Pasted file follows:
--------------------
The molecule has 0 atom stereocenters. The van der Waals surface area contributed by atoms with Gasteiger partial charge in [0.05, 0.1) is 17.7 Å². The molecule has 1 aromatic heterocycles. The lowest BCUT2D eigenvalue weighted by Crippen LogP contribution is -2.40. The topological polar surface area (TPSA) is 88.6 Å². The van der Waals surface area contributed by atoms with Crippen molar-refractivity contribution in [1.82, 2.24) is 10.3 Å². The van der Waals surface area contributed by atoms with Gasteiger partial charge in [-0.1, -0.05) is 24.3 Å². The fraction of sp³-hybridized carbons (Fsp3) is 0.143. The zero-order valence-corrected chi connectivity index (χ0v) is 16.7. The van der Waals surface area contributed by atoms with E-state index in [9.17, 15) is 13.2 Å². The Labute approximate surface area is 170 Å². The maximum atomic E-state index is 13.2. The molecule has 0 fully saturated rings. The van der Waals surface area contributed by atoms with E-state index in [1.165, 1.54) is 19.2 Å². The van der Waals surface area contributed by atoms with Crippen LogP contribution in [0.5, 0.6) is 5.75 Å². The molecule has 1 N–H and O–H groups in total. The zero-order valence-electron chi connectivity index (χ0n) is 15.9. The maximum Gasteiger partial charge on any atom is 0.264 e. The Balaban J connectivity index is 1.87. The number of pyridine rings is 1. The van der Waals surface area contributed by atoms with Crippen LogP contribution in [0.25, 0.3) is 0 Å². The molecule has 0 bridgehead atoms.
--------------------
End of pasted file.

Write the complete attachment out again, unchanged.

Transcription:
The molecule has 0 atom stereocenters. The van der Waals surface area contributed by atoms with Gasteiger partial charge in [0.05, 0.1) is 17.7 Å². The molecule has 1 aromatic heterocycles. The lowest BCUT2D eigenvalue weighted by Crippen LogP contribution is -2.40. The topological polar surface area (TPSA) is 88.6 Å². The van der Waals surface area contributed by atoms with Crippen molar-refractivity contribution in [1.82, 2.24) is 10.3 Å². The van der Waals surface area contributed by atoms with Gasteiger partial charge in [-0.1, -0.05) is 24.3 Å². The fraction of sp³-hybridized carbons (Fsp3) is 0.143. The zero-order valence-corrected chi connectivity index (χ0v) is 16.7. The van der Waals surface area contributed by atoms with E-state index in [9.17, 15) is 13.2 Å². The Labute approximate surface area is 170 Å². The maximum atomic E-state index is 13.2. The molecule has 0 fully saturated rings. The van der Waals surface area contributed by atoms with E-state index in [1.165, 1.54) is 19.2 Å². The van der Waals surface area contributed by atoms with Crippen LogP contribution in [0.5, 0.6) is 5.75 Å². The molecule has 1 N–H and O–H groups in total. The zero-order valence-electron chi connectivity index (χ0n) is 15.9. The maximum Gasteiger partial charge on any atom is 0.264 e. The Balaban J connectivity index is 1.87. The number of pyridine rings is 1. The van der Waals surface area contributed by atoms with Crippen LogP contribution in [0.25, 0.3) is 0 Å². The molecule has 0 bridgehead atoms.